Tom Rogers, who as head of NBC Cable ushered in the era of vertical news channels that have contributed to the political polarization of news programming and audiences, this morning used one of his progeny -- MSNBC -- to call out the media industry for failing to defend threats to their First Amendment rights from the Trump Administration.
“I think the entire media industry has to be called out here,” said Rogers, now executive chairman of WinView, on a segment of MSNBC’s “Morning Joe” that began by discussing a new wave of Russian disinformation attacks on digital media platforms like Facebook, Twitter, Google, Reddit, Tumblr, 4Chan, etc., implying that mainstream news media outlets are equally as complicit in their negligence, or maybe even worse.
“We’ve talked a lot about Republican enablers here but we’ve got trade associations in Washington -- National Association of Broadcasters, [National] Cable Television Association, the News Media Council that represents national newspapers, the internet association that represents internet companies -- these are advocacy trade organizations, incredibly well-funded and the product of the industry they represent is being damaged everyday by a President who is trying to delegitimize them.
“Where are they,” he continued, adding, “They [defend] First Amendment rights on the smallest of issues. And here, the First Amendment is really under attack.”
Citing a recent poll that only 11% of Republicans believe news from mainstream media outlets, Rogers said the delegitimization of news media is beginning to impact independent voters as well.
Rogers seemed dumbfounded, if no apoplectic about the media industry’s failure to counter the attacks being made by the White House, and especially by President Donald Trump in his tweets, campaign rallies and other public statements.
That Rogers is the one blowing the whistle is a little ironic, given that he may be the person most responsible for the niching of the U.S. news marketplace. As head of NBC Cable, he created CNBC, then spawned America’s Talking, a short-lived national cable TV channel that gave rise to Roger Ailes, who left to start the Fox News Channel. America’s Talking was then rebooted as MSNBC.
Rogers was prescient in understanding the appetite the American public has for vertical -- even niche point-of-view journalism -- after NBC he ran special interest journalism publisher Primedia, and then moved on to the most niche form of programming of all, serving as CEO of personalized media platform TiVo, before forming WinView.
What Rogers may not have seen back then, was the unintended consequences unleashing niche news would have on polarizing America’s consensus view of information, values and, yes, even truth. We’ve come a long way since “The Powers That Be,” when a handful of powerful, centrist, mainstream news organizations set the baseline of U.S. sensibility. And digital hyper-fragmentation is just the latest manifestation of that.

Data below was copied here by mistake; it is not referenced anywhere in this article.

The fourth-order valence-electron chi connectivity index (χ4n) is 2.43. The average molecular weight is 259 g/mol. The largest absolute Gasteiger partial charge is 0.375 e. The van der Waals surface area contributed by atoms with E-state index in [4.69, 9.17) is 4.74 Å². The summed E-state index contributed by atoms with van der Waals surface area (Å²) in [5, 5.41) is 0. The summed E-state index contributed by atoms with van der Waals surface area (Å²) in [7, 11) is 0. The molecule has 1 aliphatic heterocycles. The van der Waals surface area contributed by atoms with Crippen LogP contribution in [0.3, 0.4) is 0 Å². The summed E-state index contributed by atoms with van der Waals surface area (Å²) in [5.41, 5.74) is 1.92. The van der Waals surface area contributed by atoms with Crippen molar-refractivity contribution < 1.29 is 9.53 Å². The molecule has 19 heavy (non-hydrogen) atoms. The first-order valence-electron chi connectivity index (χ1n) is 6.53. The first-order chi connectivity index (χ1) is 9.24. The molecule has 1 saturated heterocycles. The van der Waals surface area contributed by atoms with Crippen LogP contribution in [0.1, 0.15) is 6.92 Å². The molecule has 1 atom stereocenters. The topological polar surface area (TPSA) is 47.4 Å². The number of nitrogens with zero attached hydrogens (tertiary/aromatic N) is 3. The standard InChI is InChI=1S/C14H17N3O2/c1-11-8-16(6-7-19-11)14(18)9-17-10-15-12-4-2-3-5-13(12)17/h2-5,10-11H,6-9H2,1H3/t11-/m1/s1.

Leading into Rogers was a segment with Laura Rosenberger, director of the Alliance For Securing Democracy, who testified before the Senate Select Committee on Intelligence on "Foreign Influence Operations and their use of Social Media” on Wednesday about a new wave of Russian disinformation attacks on America via a wide variety of social media platforms (see embedded video below).
While most of the attention has been on Facebook, Rosenberger noted that Russian active measures to spread disinformation are present on Google, YouTube, Twitter, Reddit, Tumblr, 4Chan and other platforms. She also indicated that Russian operatives are utilizing search optimization techniques to move their disinformation up search result rankings, though she didn’t say whether they were organic, paid or a combination.
Rogers concurred that the focus should not just be on Facebook, which has become the poster child for Russia’s active measures, and whose stock recently took a major hit related to that.
Asked why America’s big media organizations and trade associations have become “Trump’s lapdogs” by “Morning Joe” host Joe Scarborough, Rogers said it’s a combination of “cowardice,” complicity, pragmatism and, possibly even corruption.
“I think the answer is that they like the deregulation stuff that they’re getting a piece of too,” Rogers said about the media industry’s tepid response to Trump’s attacks. “And trade associations don’t want to rock the boat, because they’re getting their piece, whether it’s Net Neutrality or ownership limits being relaxed.”
Rogers implied that the short-term gains in regulatory action might not be worth the long-term impact on the delegitimization of their product.
“The product of the entire media industry is being debased, degraded, tainted, and the person who is now calling for the death of the traditional media industry by the end of his presidency is not being countered in any systematic way by the very industry whose product is being taken down by this. And I don’t get that,” he said.